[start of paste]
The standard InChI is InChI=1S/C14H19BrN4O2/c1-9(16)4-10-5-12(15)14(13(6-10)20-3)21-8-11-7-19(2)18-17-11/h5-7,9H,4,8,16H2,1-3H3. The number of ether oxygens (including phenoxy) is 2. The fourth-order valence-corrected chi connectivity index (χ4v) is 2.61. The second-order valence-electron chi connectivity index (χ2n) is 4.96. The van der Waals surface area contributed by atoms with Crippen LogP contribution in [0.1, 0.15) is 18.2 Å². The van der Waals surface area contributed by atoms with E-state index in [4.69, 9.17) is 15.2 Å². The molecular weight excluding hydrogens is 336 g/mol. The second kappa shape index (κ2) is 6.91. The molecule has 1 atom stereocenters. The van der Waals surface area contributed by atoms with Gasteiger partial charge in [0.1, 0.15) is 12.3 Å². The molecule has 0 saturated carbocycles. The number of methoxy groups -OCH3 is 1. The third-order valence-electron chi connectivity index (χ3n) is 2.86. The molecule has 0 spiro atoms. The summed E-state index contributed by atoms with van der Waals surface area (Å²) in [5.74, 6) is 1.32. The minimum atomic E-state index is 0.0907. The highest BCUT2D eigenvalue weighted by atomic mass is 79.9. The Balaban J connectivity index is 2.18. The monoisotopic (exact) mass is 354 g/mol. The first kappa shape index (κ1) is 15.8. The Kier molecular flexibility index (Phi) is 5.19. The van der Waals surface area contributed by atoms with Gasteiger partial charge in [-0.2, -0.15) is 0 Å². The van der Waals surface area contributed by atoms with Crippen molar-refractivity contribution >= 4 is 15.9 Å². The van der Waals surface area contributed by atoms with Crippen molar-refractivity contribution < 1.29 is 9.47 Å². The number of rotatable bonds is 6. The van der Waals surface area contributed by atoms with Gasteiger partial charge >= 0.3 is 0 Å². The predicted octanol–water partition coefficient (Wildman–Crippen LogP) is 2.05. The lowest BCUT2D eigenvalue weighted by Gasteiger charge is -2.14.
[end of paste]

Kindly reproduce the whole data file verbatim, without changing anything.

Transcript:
The standard InChI is InChI=1S/C14H19BrN4O2/c1-9(16)4-10-5-12(15)14(13(6-10)20-3)21-8-11-7-19(2)18-17-11/h5-7,9H,4,8,16H2,1-3H3. The number of ether oxygens (including phenoxy) is 2. The fourth-order valence-corrected chi connectivity index (χ4v) is 2.61. The second-order valence-electron chi connectivity index (χ2n) is 4.96. The van der Waals surface area contributed by atoms with Crippen LogP contribution in [0.1, 0.15) is 18.2 Å². The van der Waals surface area contributed by atoms with E-state index in [4.69, 9.17) is 15.2 Å². The molecular weight excluding hydrogens is 336 g/mol. The second kappa shape index (κ2) is 6.91. The molecule has 1 atom stereocenters. The van der Waals surface area contributed by atoms with Gasteiger partial charge in [0.1, 0.15) is 12.3 Å². The molecule has 0 saturated carbocycles. The number of methoxy groups -OCH3 is 1. The third-order valence-electron chi connectivity index (χ3n) is 2.86. The molecule has 0 spiro atoms. The summed E-state index contributed by atoms with van der Waals surface area (Å²) in [5.74, 6) is 1.32. The minimum atomic E-state index is 0.0907. The highest BCUT2D eigenvalue weighted by atomic mass is 79.9. The Balaban J connectivity index is 2.18. The monoisotopic (exact) mass is 354 g/mol. The first kappa shape index (κ1) is 15.8. The Kier molecular flexibility index (Phi) is 5.19. The van der Waals surface area contributed by atoms with Gasteiger partial charge in [-0.2, -0.15) is 0 Å². The van der Waals surface area contributed by atoms with Crippen molar-refractivity contribution >= 4 is 15.9 Å². The van der Waals surface area contributed by atoms with Crippen molar-refractivity contribution < 1.29 is 9.47 Å². The number of rotatable bonds is 6. The van der Waals surface area contributed by atoms with Gasteiger partial charge >= 0.3 is 0 Å². The predicted octanol–water partition coefficient (Wildman–Crippen LogP) is 2.05. The lowest BCUT2D eigenvalue weighted by Gasteiger charge is -2.14.